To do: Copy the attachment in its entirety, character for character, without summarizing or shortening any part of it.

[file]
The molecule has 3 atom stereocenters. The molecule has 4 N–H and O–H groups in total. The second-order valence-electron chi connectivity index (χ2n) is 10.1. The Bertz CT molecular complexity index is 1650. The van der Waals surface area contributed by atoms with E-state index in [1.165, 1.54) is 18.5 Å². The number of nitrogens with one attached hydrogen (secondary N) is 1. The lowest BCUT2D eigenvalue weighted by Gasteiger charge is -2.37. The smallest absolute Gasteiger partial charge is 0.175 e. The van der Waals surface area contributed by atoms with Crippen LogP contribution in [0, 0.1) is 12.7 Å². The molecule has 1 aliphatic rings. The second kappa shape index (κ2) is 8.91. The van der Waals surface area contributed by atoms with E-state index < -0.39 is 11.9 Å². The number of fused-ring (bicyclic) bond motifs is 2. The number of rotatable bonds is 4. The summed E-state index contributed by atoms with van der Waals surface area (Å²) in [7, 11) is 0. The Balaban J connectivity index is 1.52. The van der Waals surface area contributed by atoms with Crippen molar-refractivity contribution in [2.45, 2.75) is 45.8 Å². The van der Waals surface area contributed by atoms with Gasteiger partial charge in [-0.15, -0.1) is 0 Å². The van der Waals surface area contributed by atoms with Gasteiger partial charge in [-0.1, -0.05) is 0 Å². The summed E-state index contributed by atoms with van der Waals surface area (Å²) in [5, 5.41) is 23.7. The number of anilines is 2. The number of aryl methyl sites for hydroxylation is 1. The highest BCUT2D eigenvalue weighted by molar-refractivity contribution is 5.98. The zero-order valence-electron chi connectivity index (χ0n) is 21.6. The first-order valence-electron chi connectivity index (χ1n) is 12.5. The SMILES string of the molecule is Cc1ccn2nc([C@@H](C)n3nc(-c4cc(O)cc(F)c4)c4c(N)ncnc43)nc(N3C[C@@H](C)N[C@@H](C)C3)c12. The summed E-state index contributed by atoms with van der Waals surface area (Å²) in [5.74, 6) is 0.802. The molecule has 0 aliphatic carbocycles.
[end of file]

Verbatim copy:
The molecule has 3 atom stereocenters. The molecule has 4 N–H and O–H groups in total. The second-order valence-electron chi connectivity index (χ2n) is 10.1. The Bertz CT molecular complexity index is 1650. The van der Waals surface area contributed by atoms with E-state index in [1.165, 1.54) is 18.5 Å². The number of nitrogens with one attached hydrogen (secondary N) is 1. The lowest BCUT2D eigenvalue weighted by Gasteiger charge is -2.37. The smallest absolute Gasteiger partial charge is 0.175 e. The van der Waals surface area contributed by atoms with Crippen LogP contribution in [0, 0.1) is 12.7 Å². The molecule has 1 aliphatic rings. The second kappa shape index (κ2) is 8.91. The van der Waals surface area contributed by atoms with E-state index < -0.39 is 11.9 Å². The number of fused-ring (bicyclic) bond motifs is 2. The number of rotatable bonds is 4. The summed E-state index contributed by atoms with van der Waals surface area (Å²) in [7, 11) is 0. The Balaban J connectivity index is 1.52. The van der Waals surface area contributed by atoms with Crippen molar-refractivity contribution in [2.45, 2.75) is 45.8 Å². The van der Waals surface area contributed by atoms with Gasteiger partial charge in [-0.15, -0.1) is 0 Å². The van der Waals surface area contributed by atoms with Gasteiger partial charge in [-0.1, -0.05) is 0 Å². The summed E-state index contributed by atoms with van der Waals surface area (Å²) in [5, 5.41) is 23.7. The number of anilines is 2. The number of aryl methyl sites for hydroxylation is 1. The highest BCUT2D eigenvalue weighted by molar-refractivity contribution is 5.98. The zero-order valence-electron chi connectivity index (χ0n) is 21.6. The first-order valence-electron chi connectivity index (χ1n) is 12.5. The SMILES string of the molecule is Cc1ccn2nc([C@@H](C)n3nc(-c4cc(O)cc(F)c4)c4c(N)ncnc43)nc(N3C[C@@H](C)N[C@@H](C)C3)c12. The summed E-state index contributed by atoms with van der Waals surface area (Å²) in [5.74, 6) is 0.802. The molecule has 0 aliphatic carbocycles.